|Theo Epstein: Solid Red Sox offseason ‘will all come down to starting pitching’||02.01.12 at 11:08 pm ET|
FAIRFIELD, Conn. – Speaking at an event at Sacred Heart University, Theo Epstein and Brian Cashman both gave some insight into what offseasons are like for them when it comes to making deals to improve their ball clubs. Epstein also reflected on his 10 seasons in the Red Sox organization and the impetus for his departure to become president of baseball operations with the Cubs following the 2011 season.
For general managers, the offseason is all about improving their teams for the next season and beyond. Epstein and Cashman would know better than anyone what this process is like. The two agreed that sometimes the deals that get the most publicity and public approval rarely pan out as planned.
“As a GM I get buyer’s remorse on every move that I make,” Cashman said. “When trades get resounding [approval] it is like you’re getting set up. I do cringe every time there is positive publicity. You don’t win on deals — you win on the field.”
Epstein agreed, citing the example of the Carl Crawford signing last offseason.
Crawford signed a seven-year, $142 million contract in December of 2010 and in his first season with the Red Sox he batted .255 (the lowest of his career) with a .289 OBP (again, the worst of his career), .691 OPS, 11 home runs, 56 RBIs and just 18 steals.
“Ultimately [it] comes down from the players. The moves that get the most approval from the fans and media sometimes don’t work out,” Epstein said. “Last winter was good example. Crawford had a tough first year. The more public the move, the less likely it will work out in the long haul. Organizations are made through lower level moves and through the drafts. … In reality you’re not building a team for one season; you’re building an organization. It does take years and years of slow grinding and building work.”
Epstein’s belief that sometimes the smaller moves are the better ones might explain his take on the Red Sox’ offseason thus far, in which the Red Sox have not been as active in the free agent market as in years past.
“[The Red Sox] did pretty well. They are probably are not done yet,” he said. “I think [Red Sox GM Ben Cherington] did a great job executing a strategy of acquiring a couple cost-control, impact pieces for their bullpen in [Andrew] Bailey and [Mark] Melancon. That frees them up to experiment with [Daniel] Bard as a starter and maybe see what [Alfredo] Aceves can do there as well, given they didn’t really like the options in the free-agent starting pitching market,” said Epstein. “The position player group is really solid and with some of the creativity they’ve shown in building the bullpen it will all come down to the starting pitching, but Ben did a really nice, creative job.”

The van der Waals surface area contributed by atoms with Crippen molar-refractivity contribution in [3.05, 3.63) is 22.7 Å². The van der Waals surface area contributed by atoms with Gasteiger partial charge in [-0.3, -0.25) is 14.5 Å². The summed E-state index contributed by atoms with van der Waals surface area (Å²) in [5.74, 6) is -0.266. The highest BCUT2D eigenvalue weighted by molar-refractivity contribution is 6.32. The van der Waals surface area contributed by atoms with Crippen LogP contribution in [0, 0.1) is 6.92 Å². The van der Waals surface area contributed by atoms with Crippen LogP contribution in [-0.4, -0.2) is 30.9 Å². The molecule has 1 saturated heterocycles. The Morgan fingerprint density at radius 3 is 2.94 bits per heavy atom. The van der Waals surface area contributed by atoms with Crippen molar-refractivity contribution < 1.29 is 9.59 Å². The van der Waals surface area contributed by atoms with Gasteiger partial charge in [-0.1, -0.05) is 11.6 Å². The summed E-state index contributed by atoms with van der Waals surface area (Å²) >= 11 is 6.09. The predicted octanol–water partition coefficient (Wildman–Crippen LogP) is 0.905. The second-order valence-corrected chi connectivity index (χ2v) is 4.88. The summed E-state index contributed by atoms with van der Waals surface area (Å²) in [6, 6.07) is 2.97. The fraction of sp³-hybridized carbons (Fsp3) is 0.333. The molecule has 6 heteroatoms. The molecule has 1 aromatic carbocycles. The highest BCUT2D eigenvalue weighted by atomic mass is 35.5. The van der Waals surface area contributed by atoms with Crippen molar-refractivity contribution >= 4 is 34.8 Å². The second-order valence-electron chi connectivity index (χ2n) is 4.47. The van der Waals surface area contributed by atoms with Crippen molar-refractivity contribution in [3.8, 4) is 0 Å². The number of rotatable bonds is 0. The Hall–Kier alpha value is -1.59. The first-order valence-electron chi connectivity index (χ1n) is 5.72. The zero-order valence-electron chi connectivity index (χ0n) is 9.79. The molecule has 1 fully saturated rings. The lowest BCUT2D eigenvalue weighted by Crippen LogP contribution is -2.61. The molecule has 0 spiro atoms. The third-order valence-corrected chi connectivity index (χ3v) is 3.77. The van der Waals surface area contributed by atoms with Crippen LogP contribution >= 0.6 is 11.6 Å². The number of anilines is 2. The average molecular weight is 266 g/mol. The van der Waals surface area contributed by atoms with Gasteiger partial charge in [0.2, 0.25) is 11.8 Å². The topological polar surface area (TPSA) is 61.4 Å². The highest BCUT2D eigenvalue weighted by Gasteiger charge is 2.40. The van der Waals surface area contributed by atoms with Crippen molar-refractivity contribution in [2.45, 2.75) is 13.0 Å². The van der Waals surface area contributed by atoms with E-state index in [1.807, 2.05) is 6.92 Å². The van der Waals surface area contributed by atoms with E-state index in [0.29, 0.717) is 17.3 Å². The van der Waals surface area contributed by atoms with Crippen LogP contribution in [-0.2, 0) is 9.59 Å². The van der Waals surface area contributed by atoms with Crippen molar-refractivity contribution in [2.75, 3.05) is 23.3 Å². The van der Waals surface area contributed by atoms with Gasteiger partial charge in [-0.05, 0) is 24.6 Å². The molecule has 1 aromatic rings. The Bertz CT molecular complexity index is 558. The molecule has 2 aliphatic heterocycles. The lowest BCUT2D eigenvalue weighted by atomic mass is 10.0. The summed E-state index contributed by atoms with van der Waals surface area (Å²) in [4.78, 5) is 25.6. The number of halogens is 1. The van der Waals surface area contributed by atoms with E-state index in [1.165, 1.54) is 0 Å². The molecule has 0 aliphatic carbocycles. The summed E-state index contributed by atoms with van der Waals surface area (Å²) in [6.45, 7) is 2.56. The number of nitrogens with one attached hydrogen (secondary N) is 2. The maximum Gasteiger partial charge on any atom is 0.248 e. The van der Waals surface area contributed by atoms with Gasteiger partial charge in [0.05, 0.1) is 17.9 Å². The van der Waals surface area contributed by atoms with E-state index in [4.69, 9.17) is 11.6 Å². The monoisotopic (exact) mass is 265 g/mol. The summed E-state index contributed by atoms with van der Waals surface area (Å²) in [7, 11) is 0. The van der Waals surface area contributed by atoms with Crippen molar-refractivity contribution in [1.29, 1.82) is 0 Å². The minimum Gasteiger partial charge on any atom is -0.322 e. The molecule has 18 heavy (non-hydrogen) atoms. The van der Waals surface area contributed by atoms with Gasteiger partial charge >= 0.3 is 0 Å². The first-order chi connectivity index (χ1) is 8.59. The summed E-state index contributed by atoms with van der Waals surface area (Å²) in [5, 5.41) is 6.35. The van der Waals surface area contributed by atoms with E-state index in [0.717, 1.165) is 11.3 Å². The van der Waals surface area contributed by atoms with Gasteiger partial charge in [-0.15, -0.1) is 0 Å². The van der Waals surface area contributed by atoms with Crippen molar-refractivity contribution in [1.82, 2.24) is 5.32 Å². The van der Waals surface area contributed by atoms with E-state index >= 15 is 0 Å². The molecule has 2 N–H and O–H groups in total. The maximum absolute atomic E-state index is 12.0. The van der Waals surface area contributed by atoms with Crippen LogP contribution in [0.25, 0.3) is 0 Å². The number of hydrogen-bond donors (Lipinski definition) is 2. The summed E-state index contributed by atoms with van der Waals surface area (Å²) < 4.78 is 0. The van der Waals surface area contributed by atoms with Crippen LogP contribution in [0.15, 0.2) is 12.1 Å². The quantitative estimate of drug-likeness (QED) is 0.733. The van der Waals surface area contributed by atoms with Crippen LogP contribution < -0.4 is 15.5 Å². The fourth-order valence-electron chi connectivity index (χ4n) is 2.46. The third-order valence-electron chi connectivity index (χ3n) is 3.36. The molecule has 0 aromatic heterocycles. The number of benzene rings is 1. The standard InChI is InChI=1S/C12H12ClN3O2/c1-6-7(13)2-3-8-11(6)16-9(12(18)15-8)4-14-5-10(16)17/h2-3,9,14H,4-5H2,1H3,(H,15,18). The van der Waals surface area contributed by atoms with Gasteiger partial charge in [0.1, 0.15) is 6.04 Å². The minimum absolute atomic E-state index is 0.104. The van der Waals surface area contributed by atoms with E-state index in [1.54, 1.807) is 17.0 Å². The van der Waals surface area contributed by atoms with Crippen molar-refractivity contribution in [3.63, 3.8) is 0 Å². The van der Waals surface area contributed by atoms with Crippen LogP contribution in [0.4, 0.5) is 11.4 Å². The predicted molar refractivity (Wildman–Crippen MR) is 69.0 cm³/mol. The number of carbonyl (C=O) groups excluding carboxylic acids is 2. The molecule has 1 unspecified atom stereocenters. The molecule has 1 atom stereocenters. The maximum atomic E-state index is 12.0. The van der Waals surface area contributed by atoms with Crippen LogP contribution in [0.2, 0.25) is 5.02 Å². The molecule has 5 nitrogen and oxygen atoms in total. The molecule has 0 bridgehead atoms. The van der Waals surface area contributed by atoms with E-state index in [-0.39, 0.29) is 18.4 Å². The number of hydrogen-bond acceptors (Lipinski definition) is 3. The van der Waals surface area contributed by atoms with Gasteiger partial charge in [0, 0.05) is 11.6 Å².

The former Red Sox general manager went into detail about what exactly took place back in 2005 when he resigned as general manager of the team on Halloween and sneaked out of Fenway Park in a gorilla suit. Later he went to South America for five days.
“That was a time of conflict of what organization stood for. I didn’t agree with the values the ownership had of running the Red Sox. You have to be all in when you’re a general manager. You use up a lot of energy and sacrifice your personal life. If you’re not all in you can’t do it,” he said. “Due to an internal conflict, I didn’t like what the organization came to stand for. There were a lot of internal politics. I didn’t want to sign a long-term contract with an organization [where] I didn’t stand for their values. I said no thanks and took some time away.
“The owner got more involved and we discussed what we wanted the organization to stand for. We talked through the process, the values and we got on same page and it was great. In hindsight I could have accomplished the same thing without leaving, but at the same time I am glad I did what I did.”
After winning two World Series titles in Boston and rebuilding the organization’s minor league system, Epstein was ready to move on and face a new challenge in rebuilding the Cubs organization.
“The [Cubs] job represents a great new challenge. That is just the way I am wired; I tend to get a little bit restless in places. I believe in change, rebirth and new challenges,” said Epstein. “The experience in Boston was so meaningful to me in so many different ways that I felt like I couldn’t go just anywhere as I looked around the baseball landscape. The fact that you only live once and try to be in a lot of different places and do different things, I couldn’t find many places that carry that type of meaning. I didn’t want to go anywhere because it was a nice situation, or because the weather was nice. Because the Cubs haven’t won in 103 years and have a fan base that wants a winner, the job connected with me. That is what makes it fun.”
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